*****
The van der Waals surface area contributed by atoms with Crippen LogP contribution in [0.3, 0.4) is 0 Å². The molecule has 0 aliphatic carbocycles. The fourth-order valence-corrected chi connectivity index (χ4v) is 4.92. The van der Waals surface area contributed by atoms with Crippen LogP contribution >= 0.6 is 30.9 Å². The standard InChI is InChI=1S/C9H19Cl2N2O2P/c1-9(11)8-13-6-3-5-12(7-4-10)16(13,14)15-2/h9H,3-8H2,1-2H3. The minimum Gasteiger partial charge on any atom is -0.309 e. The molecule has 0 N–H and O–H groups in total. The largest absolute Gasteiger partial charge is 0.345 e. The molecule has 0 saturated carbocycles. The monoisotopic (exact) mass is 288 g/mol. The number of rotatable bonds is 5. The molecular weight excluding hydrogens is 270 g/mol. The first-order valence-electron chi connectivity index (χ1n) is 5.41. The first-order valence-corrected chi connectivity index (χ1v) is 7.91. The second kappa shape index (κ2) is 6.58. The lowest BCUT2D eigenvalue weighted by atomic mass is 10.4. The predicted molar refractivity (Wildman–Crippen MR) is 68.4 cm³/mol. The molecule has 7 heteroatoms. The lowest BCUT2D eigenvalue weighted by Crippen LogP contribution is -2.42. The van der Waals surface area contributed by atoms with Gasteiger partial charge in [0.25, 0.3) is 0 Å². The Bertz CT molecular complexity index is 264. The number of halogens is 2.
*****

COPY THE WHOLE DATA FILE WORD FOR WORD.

The van der Waals surface area contributed by atoms with Crippen LogP contribution in [0.3, 0.4) is 0 Å². The molecule has 0 aliphatic carbocycles. The fourth-order valence-corrected chi connectivity index (χ4v) is 4.92. The van der Waals surface area contributed by atoms with Crippen LogP contribution >= 0.6 is 30.9 Å². The standard InChI is InChI=1S/C9H19Cl2N2O2P/c1-9(11)8-13-6-3-5-12(7-4-10)16(13,14)15-2/h9H,3-8H2,1-2H3. The minimum Gasteiger partial charge on any atom is -0.309 e. The molecule has 0 N–H and O–H groups in total. The largest absolute Gasteiger partial charge is 0.345 e. The molecule has 0 saturated carbocycles. The monoisotopic (exact) mass is 288 g/mol. The number of rotatable bonds is 5. The molecular weight excluding hydrogens is 270 g/mol. The first-order valence-electron chi connectivity index (χ1n) is 5.41. The first-order valence-corrected chi connectivity index (χ1v) is 7.91. The second kappa shape index (κ2) is 6.58. The lowest BCUT2D eigenvalue weighted by atomic mass is 10.4. The predicted molar refractivity (Wildman–Crippen MR) is 68.4 cm³/mol. The molecule has 7 heteroatoms. The lowest BCUT2D eigenvalue weighted by Crippen LogP contribution is -2.42. The van der Waals surface area contributed by atoms with Gasteiger partial charge in [0.25, 0.3) is 0 Å². The Bertz CT molecular complexity index is 264. The number of halogens is 2.